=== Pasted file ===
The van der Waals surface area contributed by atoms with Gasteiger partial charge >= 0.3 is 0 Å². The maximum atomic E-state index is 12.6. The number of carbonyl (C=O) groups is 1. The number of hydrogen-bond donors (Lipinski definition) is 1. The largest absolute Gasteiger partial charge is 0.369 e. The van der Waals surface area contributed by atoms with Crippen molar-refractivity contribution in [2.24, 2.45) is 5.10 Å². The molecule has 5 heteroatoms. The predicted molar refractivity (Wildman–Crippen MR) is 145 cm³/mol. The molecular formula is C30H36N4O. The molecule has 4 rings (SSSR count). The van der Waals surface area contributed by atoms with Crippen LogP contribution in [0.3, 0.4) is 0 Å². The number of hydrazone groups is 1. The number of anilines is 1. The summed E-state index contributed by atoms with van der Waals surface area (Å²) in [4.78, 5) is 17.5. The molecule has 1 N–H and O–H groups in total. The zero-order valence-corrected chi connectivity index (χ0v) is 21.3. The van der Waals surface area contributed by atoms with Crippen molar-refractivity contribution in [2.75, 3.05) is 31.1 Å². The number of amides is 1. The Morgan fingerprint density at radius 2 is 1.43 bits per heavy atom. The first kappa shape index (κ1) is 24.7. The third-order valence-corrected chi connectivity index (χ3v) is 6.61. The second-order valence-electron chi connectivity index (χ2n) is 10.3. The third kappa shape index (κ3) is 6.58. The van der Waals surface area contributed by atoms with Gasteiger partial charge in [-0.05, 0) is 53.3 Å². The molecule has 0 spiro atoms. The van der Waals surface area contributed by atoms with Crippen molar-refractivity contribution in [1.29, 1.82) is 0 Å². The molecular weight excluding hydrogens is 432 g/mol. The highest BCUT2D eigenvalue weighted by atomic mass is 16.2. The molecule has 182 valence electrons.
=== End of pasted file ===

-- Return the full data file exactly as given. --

The van der Waals surface area contributed by atoms with Gasteiger partial charge >= 0.3 is 0 Å². The maximum atomic E-state index is 12.6. The number of carbonyl (C=O) groups is 1. The number of hydrogen-bond donors (Lipinski definition) is 1. The largest absolute Gasteiger partial charge is 0.369 e. The van der Waals surface area contributed by atoms with Crippen molar-refractivity contribution in [2.24, 2.45) is 5.10 Å². The molecule has 5 heteroatoms. The predicted molar refractivity (Wildman–Crippen MR) is 145 cm³/mol. The molecular formula is C30H36N4O. The molecule has 4 rings (SSSR count). The van der Waals surface area contributed by atoms with Crippen LogP contribution in [0.3, 0.4) is 0 Å². The number of hydrazone groups is 1. The number of anilines is 1. The summed E-state index contributed by atoms with van der Waals surface area (Å²) in [4.78, 5) is 17.5. The molecule has 1 N–H and O–H groups in total. The zero-order valence-corrected chi connectivity index (χ0v) is 21.3. The van der Waals surface area contributed by atoms with Crippen molar-refractivity contribution in [2.75, 3.05) is 31.1 Å². The number of amides is 1. The Morgan fingerprint density at radius 2 is 1.43 bits per heavy atom. The first kappa shape index (κ1) is 24.7. The third-order valence-corrected chi connectivity index (χ3v) is 6.61. The second-order valence-electron chi connectivity index (χ2n) is 10.3. The third kappa shape index (κ3) is 6.58. The van der Waals surface area contributed by atoms with Gasteiger partial charge in [-0.05, 0) is 53.3 Å². The molecule has 0 spiro atoms. The van der Waals surface area contributed by atoms with Crippen molar-refractivity contribution in [1.29, 1.82) is 0 Å². The molecular weight excluding hydrogens is 432 g/mol. The highest BCUT2D eigenvalue weighted by atomic mass is 16.2. The molecule has 182 valence electrons.